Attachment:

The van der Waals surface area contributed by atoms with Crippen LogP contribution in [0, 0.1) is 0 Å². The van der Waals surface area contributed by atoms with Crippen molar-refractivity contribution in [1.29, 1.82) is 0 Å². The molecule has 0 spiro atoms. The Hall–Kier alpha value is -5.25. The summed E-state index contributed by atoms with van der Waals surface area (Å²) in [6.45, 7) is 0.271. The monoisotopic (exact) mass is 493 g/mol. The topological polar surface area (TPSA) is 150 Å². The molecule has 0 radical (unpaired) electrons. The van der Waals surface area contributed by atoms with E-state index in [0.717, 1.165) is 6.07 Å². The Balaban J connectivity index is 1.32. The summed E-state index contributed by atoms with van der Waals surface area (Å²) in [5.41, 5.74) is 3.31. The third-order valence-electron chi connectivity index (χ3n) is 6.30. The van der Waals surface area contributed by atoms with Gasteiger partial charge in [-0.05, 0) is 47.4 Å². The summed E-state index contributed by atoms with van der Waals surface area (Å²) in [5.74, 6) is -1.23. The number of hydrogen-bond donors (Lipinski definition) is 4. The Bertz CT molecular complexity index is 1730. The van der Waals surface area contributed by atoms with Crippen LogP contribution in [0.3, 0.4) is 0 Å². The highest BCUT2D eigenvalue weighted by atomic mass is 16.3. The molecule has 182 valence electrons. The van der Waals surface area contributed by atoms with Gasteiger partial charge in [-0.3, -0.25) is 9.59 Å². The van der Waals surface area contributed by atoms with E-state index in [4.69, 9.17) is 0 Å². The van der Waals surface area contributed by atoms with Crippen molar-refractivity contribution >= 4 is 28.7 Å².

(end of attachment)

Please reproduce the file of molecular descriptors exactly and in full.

The van der Waals surface area contributed by atoms with Crippen LogP contribution in [0, 0.1) is 0 Å². The van der Waals surface area contributed by atoms with Crippen molar-refractivity contribution in [1.29, 1.82) is 0 Å². The molecule has 0 spiro atoms. The Hall–Kier alpha value is -5.25. The summed E-state index contributed by atoms with van der Waals surface area (Å²) in [6.45, 7) is 0.271. The monoisotopic (exact) mass is 493 g/mol. The topological polar surface area (TPSA) is 150 Å². The molecule has 0 radical (unpaired) electrons. The van der Waals surface area contributed by atoms with E-state index in [0.717, 1.165) is 6.07 Å². The Balaban J connectivity index is 1.32. The summed E-state index contributed by atoms with van der Waals surface area (Å²) in [5.41, 5.74) is 3.31. The third-order valence-electron chi connectivity index (χ3n) is 6.30. The van der Waals surface area contributed by atoms with Gasteiger partial charge in [-0.05, 0) is 47.4 Å². The summed E-state index contributed by atoms with van der Waals surface area (Å²) in [5.74, 6) is -1.23. The number of hydrogen-bond donors (Lipinski definition) is 4. The Bertz CT molecular complexity index is 1730. The van der Waals surface area contributed by atoms with Crippen LogP contribution in [0.3, 0.4) is 0 Å². The highest BCUT2D eigenvalue weighted by atomic mass is 16.3. The molecule has 182 valence electrons. The van der Waals surface area contributed by atoms with Gasteiger partial charge in [-0.3, -0.25) is 9.59 Å². The van der Waals surface area contributed by atoms with E-state index in [4.69, 9.17) is 0 Å². The van der Waals surface area contributed by atoms with Crippen molar-refractivity contribution >= 4 is 28.7 Å².